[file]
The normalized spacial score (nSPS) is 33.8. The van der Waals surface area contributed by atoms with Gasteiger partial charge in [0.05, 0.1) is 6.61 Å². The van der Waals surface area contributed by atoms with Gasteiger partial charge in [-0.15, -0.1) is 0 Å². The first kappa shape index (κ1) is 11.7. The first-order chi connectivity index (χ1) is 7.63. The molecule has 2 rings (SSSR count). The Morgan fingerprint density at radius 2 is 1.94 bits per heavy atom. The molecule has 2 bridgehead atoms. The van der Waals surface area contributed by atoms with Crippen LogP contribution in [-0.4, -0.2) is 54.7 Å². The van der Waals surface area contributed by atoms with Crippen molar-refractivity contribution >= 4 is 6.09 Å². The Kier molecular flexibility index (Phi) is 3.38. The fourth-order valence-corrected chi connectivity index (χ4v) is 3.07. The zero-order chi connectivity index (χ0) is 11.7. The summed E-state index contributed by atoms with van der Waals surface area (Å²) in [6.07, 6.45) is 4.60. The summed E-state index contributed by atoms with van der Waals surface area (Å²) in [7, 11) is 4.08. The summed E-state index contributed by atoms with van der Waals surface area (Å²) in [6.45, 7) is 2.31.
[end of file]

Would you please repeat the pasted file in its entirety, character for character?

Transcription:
The normalized spacial score (nSPS) is 33.8. The van der Waals surface area contributed by atoms with Gasteiger partial charge in [0.05, 0.1) is 6.61 Å². The van der Waals surface area contributed by atoms with Gasteiger partial charge in [-0.15, -0.1) is 0 Å². The first kappa shape index (κ1) is 11.7. The first-order chi connectivity index (χ1) is 7.63. The molecule has 2 rings (SSSR count). The Morgan fingerprint density at radius 2 is 1.94 bits per heavy atom. The molecule has 2 bridgehead atoms. The van der Waals surface area contributed by atoms with Crippen LogP contribution in [-0.4, -0.2) is 54.7 Å². The van der Waals surface area contributed by atoms with Crippen molar-refractivity contribution >= 4 is 6.09 Å². The Kier molecular flexibility index (Phi) is 3.38. The fourth-order valence-corrected chi connectivity index (χ4v) is 3.07. The zero-order chi connectivity index (χ0) is 11.7. The summed E-state index contributed by atoms with van der Waals surface area (Å²) in [6.07, 6.45) is 4.60. The summed E-state index contributed by atoms with van der Waals surface area (Å²) in [7, 11) is 4.08. The summed E-state index contributed by atoms with van der Waals surface area (Å²) in [6.45, 7) is 2.31.